ATLANTA — Brides will have many design choices for their big day next year, but the top trends are lace, open or illusion backs, plunging V-necklines, layering and cropped tops.

Shopping the VOW/New World of Bridal market, which ran Sept. 16 to 18 at AmericasMart here, retailers also found dresses with bateaux necklines, floral lace appliqués, overskirts, feathers on the skirt, belts, short dresses, and even pant suits and jumpsuits possibly for a destination wedding or reception outfit. The trumpet or flare gown is still popular, and ballgowns are coming back. Ivory is the color of choice, though blush is doing well, too. And brands showed a lot of intricate beading, whether it was pearls, crystals or sequins.

Veils are short or no longer than chapel length, but the trendiest headwear is the halo, influenced by bohemian looks. Bodices can be strapless, but are trending to straps or cap, three-quarter or long sleeves. Also important is the shrug jacket.

Weddings have ventured beyond churches and are more often taking place outside in gardens or at the beach, or in wineries or barns. “Brides can wear what they want,” said Jennifer Mason, store manager of MB Bride in Greensburg, Pa.

The bridal industry is healthy. Brides are spending more on dresses than they did a few years ago during the recession. Tammie Dimas, owner of Bridal Bliss, Stockton, Calif., said brides are spending an average of $2,200 on gowns. “As the economy has come back, people want the quality dress,” she said. She added that her business increased considerably last year over 2013, and now is pacing with 2014 but slightly ahead.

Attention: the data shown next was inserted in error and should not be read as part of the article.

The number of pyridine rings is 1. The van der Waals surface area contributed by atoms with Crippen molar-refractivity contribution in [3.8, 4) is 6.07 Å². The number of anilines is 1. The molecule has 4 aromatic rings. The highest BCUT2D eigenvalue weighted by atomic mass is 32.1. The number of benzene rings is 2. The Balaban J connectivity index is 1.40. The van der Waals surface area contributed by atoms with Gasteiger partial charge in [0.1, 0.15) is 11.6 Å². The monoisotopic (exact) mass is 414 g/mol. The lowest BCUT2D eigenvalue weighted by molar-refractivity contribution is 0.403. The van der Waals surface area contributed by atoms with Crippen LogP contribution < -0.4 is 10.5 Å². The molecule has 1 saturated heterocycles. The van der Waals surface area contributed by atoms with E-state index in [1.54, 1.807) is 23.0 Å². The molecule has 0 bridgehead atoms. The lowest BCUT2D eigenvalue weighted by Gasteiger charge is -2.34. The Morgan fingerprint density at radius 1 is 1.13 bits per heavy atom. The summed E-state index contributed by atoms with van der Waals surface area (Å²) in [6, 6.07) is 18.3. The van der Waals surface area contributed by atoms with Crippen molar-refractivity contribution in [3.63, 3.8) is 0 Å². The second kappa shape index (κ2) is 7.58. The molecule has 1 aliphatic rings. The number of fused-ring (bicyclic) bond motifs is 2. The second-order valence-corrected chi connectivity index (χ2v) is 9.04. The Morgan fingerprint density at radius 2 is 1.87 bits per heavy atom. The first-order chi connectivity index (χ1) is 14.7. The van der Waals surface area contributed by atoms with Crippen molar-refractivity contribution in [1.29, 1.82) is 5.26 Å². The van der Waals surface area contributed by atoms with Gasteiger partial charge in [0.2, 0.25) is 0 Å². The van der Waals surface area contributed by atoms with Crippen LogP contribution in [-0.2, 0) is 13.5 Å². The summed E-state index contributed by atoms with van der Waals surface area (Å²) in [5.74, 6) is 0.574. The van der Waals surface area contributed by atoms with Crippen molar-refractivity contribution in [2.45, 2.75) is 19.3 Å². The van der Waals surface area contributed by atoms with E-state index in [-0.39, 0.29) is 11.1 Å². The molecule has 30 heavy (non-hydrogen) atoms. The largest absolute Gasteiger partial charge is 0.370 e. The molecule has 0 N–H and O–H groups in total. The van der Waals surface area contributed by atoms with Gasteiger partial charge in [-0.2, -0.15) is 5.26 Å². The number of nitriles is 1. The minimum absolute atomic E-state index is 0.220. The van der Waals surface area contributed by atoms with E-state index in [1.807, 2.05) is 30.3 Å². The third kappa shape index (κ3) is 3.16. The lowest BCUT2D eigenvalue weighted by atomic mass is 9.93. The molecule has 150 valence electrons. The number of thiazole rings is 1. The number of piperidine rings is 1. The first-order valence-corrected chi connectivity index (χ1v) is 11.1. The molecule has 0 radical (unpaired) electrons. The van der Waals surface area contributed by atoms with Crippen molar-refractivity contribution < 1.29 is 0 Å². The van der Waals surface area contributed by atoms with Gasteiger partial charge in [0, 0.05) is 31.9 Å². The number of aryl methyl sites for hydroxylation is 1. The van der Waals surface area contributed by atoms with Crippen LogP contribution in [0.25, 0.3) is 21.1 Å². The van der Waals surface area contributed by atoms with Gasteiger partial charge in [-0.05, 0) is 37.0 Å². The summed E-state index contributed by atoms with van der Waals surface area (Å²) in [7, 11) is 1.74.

Patrice Catan, co-owner of Catan Fashions in Strongsville, Ohio, also said that the bridal industry is “doing very well,” and her own business is growing. Catan Fashions is the largest bridal store in the U.S. and carries more than 2,000 wedding gown samples. Catan said she believes the number of brides will double in 2016 because it’s an even year and because of the presidential election, which adds “drama and enthusiasm.”

Catan debuted her own line, Juliana Marie, at the show. “I feel that the Atlanta show is the pivotal source for all retailers to come to… and not have to go anywhere else,” she said.

Kaye Davis, vice president of apparel leasing at AmericasMart, said VOW, now in its fourth year, has everything from bridal, special occasion — for mothers of the bride and groom — tuxedos, bridesmaids and flower dresses, to accessories and footwear. “We’re a one-stop shop, and we offer educational seminars, as well.”

“We have seen a definite increase in exhibitors and retailers,” she continued, adding that VOW has opened five new showrooms and expanded six since 2014. Currently, VOW is attracting national retailers. “Our next goal is to go after international retailers, but our main focus is national retailers,” Davis said.

A few prom brands have ventured into bridal. Sherri Hill, who launched bridal at the show, said she had been getting searches for bridal on her Web site, plus her international retailers said she should add it. It makes sense: According to Jennifer Mason, when she sees trends in prom, she expects to see them later in bridal.

As for mothers of the bride, they want younger looks that can be worn for other dressy events. “They don’t want a motherly look,” said Mason. Lisa Rivera, director of sales at Le Femme Fashion, said their dresses were for “the young-at-heart mother to express herself.”

Sales at MB Bride are “very, very strong,” said Mason. “It’s always strong, even in the recession although price points dropped a little. Now budget isn’t an issue.”

Brands that buyers sought included Justin Alexander, Watters, Martina Liana by Essence, Maggie Sottero, Allure, and David Sutera by Mon Cheri.

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